Analyzing higher administration, they choose a lot of programs which were different than the way most people reading this blog learned. There was a lot of pressure to try something different because children were falling behind 10/20 years ago. They abandoned subjects such as cursive handwriting and phonics. They were replaced by word walls and inventive spelling (spelling the way a word sounds versus the true spelling).
One of the math programs I was required to teach was called Investigations. Manipulatives were used to solve problems as opposed to writing problems with a pencil and paper. It seemed to me that problems occurred when students took standardized tests because–wait for it—the tests used pencil and paper. Also, because the students didn’t have the manipulatives at home, assigning homework was pretty difficult.
4. The government- I didn’t mind the federal government when I was a teacher. President Bill Clinton helped pass legislation that dropped class sizes from 24 to 18 students at Title 1 schools. This enabled me to key in better on struggling students. I also had good assistants working with me which was a real help. When I transferred to a non-title one school, my class size shot back up and my assistant help was very limited. In theory, I was working with more skilled students. Truthfully, this wasn’t always the case.
When No Child Left Behind was implemented in 2001, pipe dreams took the place of realistic expectations at the federal level. I believe overall test scores from schools across the country back up this opinion. Children continue to be left behind (by federal standards) at an alarming rate. For those interested in the goals and progress, I found this study interesting. http://www.rand.org/pubs/research_briefs/2007/RAND_RB9303.pdf
On a state wide level ( I reside in Kentucky), there was a lot of pressure to bring test scores up. There were small pockets of success but most of it was a complete failure. I mentioned in an earlier blog that our state wide test was dropped. The reason given was money. The truth is a lot of schools were not even close to achieving the required goals. There was going to be egg on the face of many officials if they didn’t discontinue the test.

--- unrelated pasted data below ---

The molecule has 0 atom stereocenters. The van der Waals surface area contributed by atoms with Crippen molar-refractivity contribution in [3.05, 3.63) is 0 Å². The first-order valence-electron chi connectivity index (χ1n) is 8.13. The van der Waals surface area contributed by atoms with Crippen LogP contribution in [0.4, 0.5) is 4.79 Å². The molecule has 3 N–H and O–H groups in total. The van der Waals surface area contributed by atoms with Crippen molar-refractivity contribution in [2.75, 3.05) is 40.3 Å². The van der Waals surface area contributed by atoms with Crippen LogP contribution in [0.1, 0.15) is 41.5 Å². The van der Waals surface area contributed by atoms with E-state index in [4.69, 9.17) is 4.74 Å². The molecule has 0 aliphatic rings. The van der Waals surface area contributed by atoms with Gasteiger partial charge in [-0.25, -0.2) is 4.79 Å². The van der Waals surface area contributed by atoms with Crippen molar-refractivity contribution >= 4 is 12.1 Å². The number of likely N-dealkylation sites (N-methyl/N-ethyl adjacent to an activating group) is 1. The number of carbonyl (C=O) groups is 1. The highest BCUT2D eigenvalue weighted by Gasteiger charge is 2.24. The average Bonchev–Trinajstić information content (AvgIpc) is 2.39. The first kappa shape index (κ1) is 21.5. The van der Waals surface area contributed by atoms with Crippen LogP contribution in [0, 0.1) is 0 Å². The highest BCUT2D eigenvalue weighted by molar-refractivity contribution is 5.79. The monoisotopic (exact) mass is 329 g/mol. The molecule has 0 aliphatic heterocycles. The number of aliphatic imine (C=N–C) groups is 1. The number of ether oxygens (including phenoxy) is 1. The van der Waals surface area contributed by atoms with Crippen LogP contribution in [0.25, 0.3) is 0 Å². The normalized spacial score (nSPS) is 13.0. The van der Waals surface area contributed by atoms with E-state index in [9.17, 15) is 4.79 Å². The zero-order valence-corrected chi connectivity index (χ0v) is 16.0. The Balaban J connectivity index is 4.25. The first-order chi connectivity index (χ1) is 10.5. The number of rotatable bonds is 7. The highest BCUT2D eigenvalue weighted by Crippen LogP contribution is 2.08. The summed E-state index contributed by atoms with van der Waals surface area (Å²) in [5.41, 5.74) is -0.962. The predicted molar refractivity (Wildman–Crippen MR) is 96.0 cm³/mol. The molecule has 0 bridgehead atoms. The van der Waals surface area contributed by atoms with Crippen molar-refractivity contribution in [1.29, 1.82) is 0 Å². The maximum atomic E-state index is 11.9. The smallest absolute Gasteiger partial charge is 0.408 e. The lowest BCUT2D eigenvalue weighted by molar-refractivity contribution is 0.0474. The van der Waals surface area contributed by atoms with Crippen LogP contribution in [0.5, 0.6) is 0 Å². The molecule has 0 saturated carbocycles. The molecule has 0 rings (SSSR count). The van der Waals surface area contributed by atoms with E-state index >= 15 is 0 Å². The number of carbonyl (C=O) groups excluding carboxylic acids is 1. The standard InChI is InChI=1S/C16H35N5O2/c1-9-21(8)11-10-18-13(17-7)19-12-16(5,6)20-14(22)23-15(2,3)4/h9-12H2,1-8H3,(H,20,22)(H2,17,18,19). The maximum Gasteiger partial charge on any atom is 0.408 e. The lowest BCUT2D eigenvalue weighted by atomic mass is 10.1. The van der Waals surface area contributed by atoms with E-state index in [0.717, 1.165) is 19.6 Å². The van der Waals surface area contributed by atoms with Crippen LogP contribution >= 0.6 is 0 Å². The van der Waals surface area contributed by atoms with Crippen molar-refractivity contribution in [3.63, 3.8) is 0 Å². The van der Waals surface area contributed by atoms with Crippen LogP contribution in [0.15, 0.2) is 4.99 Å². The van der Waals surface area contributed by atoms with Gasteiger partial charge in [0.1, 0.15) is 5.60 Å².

5. Teacher’s unions- The biggest knock on them from what I’ve heard and read over the years is they won’t get rid of bad teachers. This is indeed the case. But there is a reason. Union members pay dues which include legal services if there is a need. Of course, this rarely happens. But if, for instance, a school got rid of a teacher because they stunk at teaching and the union didn’t fight for that teacher, they could be sued by the teacher. If a teacher is totally inept, they can be potentially transferred but letting them go is probably not going to happen unless there’s a case of abuse. This is especially true if a teacher has tenure. I received tenure after my third year as best I remember. Had I proven enough at that point to be virtually untouchable? You make the call.
So there you have it. Who or what do you want to blame? Do you like the list or is there something else that hasn’t been mentioned. I’d love to know what you think and now that my comment box is working, you will have your chance. Do you agree with the
moms and dads surveyed in this poll that parents are to receive “heavy blame” for what’s wrong with the US educational system?
I hope you come back Wednesday to read my behavior blog. I want to show you how I can influence the behavior of children to get the results I want. The way I am going to attempt this is by influencing YOUR behavior. We’ll see how I do. It should be a lot of fun!
All the best,